Employee associations across the country for long have been demanding the abolishing of Contributory Pension Scheme (CPS) and harking back to the Old Pension Scheme (OPS). The CPS was adopted in the State of Andhra Pradesh on September 1st, 2004. Ever since, thousands of employees who have been protesting the CPS have been observing the day as a black day.
The fundamental difference between the OPS and CPS is that in the former pension for employees was a right while in the latter it wasn’t anymore. In the OPS, employees were entitled to a fixed pension (assured pension) which was half of the basic pay. In the CPS, pension is not assured or fixed. It depends directly on the vagaries of the stock market. Second, in the OPS there was a family component to the pension, or what was called Family Pension. Under this scheme if a retired employee who has been availing a fixed pension dies his immediate family is entitled to the same fixed pension. But in the new CPS, this component did not exist. Only after severe protests and pressures did they include a component, albeit watered-down, where if the employee dies while still in service the immediate family would be entitled to a pension as per the new scheme. Third, in the OPS the employees did not have to contribute towards their pension. This was upheld by the Supreme Court in many judgements where it pronounced that pension is not charity but a right of the employee; or in the Court’s own words, pension is nothing but ‘deferred salary’. In the new CPS, the employees have to contribute 10% of their basic pay towards their pensions and this is also taxed.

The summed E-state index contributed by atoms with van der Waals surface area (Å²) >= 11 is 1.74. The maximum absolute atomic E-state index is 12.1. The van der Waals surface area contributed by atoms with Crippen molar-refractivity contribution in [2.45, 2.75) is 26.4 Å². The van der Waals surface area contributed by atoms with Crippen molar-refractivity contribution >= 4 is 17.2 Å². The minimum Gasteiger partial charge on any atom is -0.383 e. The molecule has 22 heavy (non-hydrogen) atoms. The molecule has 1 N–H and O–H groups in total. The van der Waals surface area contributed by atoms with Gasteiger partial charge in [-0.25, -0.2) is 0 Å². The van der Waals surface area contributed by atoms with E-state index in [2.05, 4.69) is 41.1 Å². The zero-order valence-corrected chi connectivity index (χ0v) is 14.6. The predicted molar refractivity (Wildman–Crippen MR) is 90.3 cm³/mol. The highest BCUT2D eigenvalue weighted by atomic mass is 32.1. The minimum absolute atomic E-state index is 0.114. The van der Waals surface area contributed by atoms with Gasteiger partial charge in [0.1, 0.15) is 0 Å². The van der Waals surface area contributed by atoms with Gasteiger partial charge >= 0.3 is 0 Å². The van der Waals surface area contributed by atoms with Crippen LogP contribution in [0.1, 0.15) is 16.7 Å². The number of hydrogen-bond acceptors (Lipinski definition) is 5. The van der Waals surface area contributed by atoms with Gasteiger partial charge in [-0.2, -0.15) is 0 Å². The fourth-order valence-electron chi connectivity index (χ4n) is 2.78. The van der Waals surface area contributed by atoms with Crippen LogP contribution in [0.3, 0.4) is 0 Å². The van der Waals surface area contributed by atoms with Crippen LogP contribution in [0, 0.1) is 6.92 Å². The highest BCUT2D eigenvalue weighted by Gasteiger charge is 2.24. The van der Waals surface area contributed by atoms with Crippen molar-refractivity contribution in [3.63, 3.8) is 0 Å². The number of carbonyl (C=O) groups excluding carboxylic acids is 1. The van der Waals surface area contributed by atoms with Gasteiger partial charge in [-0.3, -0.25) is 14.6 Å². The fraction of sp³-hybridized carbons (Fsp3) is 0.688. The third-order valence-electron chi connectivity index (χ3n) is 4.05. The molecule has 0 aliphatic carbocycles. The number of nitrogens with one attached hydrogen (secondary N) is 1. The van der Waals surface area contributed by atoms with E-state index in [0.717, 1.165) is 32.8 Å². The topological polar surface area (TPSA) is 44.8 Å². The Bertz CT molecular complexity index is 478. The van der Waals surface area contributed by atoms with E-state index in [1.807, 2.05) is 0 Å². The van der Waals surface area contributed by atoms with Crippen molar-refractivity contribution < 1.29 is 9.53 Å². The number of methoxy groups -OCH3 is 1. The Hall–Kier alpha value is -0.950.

In November 2018, the then TDP Government, after demands from employees across the State, constituted a committee under the chairmanship of former Chief Secretary S.P. Tucker to review the demand. However, as the issue snowballed in a major election issue Y.S. Jagan Mohan Reddy has promised to abolish the CPS within one month of coming to power as part of his poll promises. After coming to power Jagan in-principle reiterated his promise to abolish the CPS and later constituted a working committee with secretaries of five departments headed by the Chief Secretary Neelam Sawhney at the end of the year. The committee will look into the report submitted by the Tucker commission and is bound to submit its final report by June 30, 2020.
Committees are usually constituted when governments wish to postpone any matter. In fact, such committees were constituted to review the CPS in both Kerala and Tamil Nadu and they are yet to come to a final conclusion. Y.S. Jagan Mohan Reddy who promised to abolish CPS within one month of coming to power has failed to do so and has now constituted a committee. Hopefully this issue significance is not postponed indefinitely.